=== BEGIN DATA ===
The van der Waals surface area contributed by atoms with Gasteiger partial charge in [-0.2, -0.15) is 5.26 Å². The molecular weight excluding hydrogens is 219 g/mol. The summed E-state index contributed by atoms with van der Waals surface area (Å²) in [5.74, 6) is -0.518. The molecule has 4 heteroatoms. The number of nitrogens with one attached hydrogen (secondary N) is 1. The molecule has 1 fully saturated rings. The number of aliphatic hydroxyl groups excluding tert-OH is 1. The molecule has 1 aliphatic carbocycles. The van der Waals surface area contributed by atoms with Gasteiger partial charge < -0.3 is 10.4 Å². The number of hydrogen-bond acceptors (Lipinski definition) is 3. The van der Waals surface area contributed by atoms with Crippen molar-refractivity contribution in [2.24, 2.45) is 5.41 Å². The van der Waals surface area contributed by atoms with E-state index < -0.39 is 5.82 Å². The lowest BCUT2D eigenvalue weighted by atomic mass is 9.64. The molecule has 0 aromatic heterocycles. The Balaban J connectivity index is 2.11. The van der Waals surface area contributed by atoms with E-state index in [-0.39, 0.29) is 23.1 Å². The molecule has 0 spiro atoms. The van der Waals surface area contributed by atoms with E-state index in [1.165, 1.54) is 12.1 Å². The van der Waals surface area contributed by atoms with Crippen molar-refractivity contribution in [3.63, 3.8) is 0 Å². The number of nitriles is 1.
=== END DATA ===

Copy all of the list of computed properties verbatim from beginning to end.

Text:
The van der Waals surface area contributed by atoms with Gasteiger partial charge in [-0.2, -0.15) is 5.26 Å². The molecular weight excluding hydrogens is 219 g/mol. The summed E-state index contributed by atoms with van der Waals surface area (Å²) in [5.74, 6) is -0.518. The molecule has 4 heteroatoms. The number of nitrogens with one attached hydrogen (secondary N) is 1. The molecule has 1 fully saturated rings. The number of aliphatic hydroxyl groups excluding tert-OH is 1. The molecule has 1 aliphatic carbocycles. The van der Waals surface area contributed by atoms with Gasteiger partial charge < -0.3 is 10.4 Å². The number of hydrogen-bond acceptors (Lipinski definition) is 3. The van der Waals surface area contributed by atoms with Crippen molar-refractivity contribution in [2.24, 2.45) is 5.41 Å². The van der Waals surface area contributed by atoms with E-state index < -0.39 is 5.82 Å². The lowest BCUT2D eigenvalue weighted by atomic mass is 9.64. The molecule has 0 aromatic heterocycles. The Balaban J connectivity index is 2.11. The van der Waals surface area contributed by atoms with E-state index in [-0.39, 0.29) is 23.1 Å². The molecule has 0 spiro atoms. The van der Waals surface area contributed by atoms with E-state index in [1.165, 1.54) is 12.1 Å². The van der Waals surface area contributed by atoms with Crippen molar-refractivity contribution in [3.63, 3.8) is 0 Å². The number of nitriles is 1.